Tragedy hit the Patriots training camp when quarterbacks coach Dick Rehbein died suddenly Monday morning at Massachusetts General Hospital.
Rehbein, 46, had a cardiomyopathy, a disease of the heart muscle that was first detected in 1988. His death was related to the heart muscle having stopped squeezing even though it was being electrically paced. Extensive resuscitation efforts were unsuccessful.
"This is a very difficult day for the New England Patriots and everyone who had the pleasure of knowing Dick Rehbein," Head Coach Bill Belichick said. "Dick was the kindest and most decent of men, who cherished his family and his career as an NFL coach. He was respected and admired professionally, by players and coaches alike and will be deeply missed. Our thoughts and prayers will be with the Rehbein family always."
A 23-year veteran of coaching in the NFL, Rehbein was in his second season with New England after spending four seasons with the New York Giants. Prior to coming to the Patriots he had coached with several members of the current staff. He was on the same New York staff with Belichick, offensive coordinator Charlie Weis and defensive coordinator Romeo Crennel. Also with the Giants that year was inside linebackers coach Pepper Johnson, then a linebacker. Rehbein coached the tight ends for New York in 1992.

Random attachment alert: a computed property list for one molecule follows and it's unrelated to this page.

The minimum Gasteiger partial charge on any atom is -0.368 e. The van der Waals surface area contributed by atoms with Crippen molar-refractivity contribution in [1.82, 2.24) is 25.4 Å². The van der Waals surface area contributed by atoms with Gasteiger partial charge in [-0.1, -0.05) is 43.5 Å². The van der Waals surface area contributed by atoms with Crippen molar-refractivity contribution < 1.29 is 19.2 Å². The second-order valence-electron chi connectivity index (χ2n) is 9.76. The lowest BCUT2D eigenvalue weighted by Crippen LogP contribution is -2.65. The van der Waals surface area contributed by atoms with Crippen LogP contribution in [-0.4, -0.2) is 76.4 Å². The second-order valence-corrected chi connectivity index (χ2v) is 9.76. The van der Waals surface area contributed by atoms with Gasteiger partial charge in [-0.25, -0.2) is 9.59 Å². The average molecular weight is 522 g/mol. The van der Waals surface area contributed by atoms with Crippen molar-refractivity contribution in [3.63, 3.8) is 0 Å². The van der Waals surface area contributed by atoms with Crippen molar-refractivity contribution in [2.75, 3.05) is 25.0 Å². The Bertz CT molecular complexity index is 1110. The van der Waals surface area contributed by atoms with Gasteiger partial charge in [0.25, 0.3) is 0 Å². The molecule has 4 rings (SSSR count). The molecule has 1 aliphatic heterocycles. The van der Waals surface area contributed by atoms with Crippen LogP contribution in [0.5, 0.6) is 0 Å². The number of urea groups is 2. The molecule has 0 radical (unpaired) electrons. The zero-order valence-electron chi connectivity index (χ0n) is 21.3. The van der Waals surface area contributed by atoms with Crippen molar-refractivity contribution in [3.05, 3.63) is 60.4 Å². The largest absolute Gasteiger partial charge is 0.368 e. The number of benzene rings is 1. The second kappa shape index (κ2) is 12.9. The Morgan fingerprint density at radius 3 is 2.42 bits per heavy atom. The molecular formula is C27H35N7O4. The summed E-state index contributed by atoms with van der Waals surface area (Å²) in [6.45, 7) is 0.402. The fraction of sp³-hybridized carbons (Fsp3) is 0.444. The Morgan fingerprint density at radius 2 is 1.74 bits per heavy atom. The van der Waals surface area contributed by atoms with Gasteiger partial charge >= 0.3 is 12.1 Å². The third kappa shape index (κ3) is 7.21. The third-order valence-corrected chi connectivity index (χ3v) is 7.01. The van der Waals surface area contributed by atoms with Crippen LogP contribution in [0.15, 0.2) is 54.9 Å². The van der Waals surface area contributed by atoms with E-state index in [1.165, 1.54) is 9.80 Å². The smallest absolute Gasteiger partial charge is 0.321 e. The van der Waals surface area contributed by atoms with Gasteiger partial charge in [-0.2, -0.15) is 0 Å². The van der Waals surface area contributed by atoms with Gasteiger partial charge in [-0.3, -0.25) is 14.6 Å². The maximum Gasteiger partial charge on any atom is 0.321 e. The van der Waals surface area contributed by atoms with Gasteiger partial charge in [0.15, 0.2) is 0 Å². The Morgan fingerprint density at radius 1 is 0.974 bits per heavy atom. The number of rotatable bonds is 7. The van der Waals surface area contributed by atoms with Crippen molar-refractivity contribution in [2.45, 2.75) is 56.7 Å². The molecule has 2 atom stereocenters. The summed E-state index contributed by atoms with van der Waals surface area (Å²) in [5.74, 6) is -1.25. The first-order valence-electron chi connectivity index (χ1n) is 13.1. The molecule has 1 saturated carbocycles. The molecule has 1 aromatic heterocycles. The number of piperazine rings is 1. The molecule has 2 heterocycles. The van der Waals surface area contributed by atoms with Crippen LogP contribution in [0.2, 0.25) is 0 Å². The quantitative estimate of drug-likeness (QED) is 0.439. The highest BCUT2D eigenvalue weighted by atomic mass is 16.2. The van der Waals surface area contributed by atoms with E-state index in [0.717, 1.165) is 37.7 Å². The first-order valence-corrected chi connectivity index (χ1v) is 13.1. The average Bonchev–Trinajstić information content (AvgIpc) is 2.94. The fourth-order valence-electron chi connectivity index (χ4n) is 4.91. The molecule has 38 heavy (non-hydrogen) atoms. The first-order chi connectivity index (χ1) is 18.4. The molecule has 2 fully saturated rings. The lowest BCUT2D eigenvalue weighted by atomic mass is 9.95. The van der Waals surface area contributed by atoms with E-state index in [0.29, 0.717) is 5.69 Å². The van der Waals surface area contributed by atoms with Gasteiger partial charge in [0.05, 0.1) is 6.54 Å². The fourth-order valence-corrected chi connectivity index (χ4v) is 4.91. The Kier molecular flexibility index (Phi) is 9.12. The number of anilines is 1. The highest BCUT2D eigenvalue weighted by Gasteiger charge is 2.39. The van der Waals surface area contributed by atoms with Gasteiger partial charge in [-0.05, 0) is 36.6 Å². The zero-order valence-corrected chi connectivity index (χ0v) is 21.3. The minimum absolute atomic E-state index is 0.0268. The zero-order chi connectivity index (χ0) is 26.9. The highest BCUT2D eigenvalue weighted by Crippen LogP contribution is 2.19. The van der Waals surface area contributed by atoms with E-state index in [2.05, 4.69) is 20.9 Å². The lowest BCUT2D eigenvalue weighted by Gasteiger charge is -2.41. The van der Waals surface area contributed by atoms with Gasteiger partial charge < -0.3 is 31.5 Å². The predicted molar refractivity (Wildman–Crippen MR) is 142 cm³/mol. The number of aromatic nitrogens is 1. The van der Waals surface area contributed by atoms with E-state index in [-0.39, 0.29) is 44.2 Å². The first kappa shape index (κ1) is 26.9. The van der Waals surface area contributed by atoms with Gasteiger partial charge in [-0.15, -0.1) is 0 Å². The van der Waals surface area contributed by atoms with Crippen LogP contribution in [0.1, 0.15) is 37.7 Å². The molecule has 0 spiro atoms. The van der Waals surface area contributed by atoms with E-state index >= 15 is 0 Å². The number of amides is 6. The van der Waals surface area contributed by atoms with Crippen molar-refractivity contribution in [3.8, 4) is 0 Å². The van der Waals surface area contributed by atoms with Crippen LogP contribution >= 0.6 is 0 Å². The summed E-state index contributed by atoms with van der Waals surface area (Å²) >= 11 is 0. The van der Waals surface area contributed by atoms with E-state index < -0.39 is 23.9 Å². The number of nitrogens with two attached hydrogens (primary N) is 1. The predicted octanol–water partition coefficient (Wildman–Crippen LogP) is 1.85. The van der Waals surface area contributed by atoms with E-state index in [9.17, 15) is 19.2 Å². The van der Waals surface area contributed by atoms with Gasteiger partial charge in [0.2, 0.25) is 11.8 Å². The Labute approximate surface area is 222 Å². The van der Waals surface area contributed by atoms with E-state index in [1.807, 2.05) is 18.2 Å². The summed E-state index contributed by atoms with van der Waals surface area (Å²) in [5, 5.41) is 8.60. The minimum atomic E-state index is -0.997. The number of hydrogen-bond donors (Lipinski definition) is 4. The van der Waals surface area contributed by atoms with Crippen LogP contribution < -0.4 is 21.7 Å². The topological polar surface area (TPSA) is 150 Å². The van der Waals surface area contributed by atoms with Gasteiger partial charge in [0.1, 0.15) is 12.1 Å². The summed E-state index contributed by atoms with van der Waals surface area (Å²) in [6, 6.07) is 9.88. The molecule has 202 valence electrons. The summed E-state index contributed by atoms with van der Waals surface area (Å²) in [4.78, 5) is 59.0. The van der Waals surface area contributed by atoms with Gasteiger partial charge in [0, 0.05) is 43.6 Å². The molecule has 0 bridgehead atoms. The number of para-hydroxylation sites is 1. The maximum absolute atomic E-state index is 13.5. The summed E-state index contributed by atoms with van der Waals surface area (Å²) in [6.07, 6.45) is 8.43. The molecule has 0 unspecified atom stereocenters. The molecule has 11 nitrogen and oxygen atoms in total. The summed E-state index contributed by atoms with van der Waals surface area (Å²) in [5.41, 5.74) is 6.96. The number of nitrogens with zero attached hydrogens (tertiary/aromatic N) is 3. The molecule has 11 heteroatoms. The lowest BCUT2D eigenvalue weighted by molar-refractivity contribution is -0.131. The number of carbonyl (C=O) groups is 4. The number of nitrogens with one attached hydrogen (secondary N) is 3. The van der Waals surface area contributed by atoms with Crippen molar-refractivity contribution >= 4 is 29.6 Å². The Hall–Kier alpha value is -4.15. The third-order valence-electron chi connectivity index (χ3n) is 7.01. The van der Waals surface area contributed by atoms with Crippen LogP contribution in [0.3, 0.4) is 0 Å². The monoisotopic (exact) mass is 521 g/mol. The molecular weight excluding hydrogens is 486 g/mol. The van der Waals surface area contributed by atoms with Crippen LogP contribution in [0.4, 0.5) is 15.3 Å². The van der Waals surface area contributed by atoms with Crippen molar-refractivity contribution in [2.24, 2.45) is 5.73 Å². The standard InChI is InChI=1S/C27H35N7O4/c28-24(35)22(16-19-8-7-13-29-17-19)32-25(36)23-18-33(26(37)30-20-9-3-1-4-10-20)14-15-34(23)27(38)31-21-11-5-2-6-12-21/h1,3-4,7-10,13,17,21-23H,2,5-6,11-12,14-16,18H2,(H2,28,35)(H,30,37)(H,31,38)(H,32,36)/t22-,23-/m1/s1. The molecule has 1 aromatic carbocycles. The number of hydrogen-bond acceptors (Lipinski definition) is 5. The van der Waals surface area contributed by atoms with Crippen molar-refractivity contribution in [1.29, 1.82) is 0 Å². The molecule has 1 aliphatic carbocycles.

Quarterback Drew Bledsoe released a statement about Rehbein, calling him a great family man, friend and coach. Under Rehbein's instruction last season Bledsoe had a career-low 13 interceptions.
"I think it's obvious that we've suffered a tremendous loss today with the loss of Coach Rehbein," Bledsoe said. "I think anybody that knew the man knows that the greatest loss is that of his wife and his two daughters because he was first and foremost a great family man.
"Every time we came into his office, he wanted to know about our family and he wanted to tell us about his family. He was very excited that his oldest daughter was working down here at camp so that he could have extra time to spend with her, which as many of you know coaches don't get very much of.
"Personally, it's a great loss because he was a good friend, he was a good man and he was an excellent football coach. He was the kind of guy who found a way, even in the hard times, to make you look forward to coming to work. And I speak for all the quarterbacks in saying that we will miss him very, very much."
A Division II All-American and four-year starter at center for Ripon College in Wisconsin, Rehbein began coaching as Green Bay's special teams coach in 1979, and he stayed there until 1983. After one season with the USFL's Los Angeles Express in 1984, he spent eight seasons with the Minnesota Vikings before moving on to New York in 1992.
Rehbein is survived by his wife, Pam, and two daughters, Betsy and Sarabeth.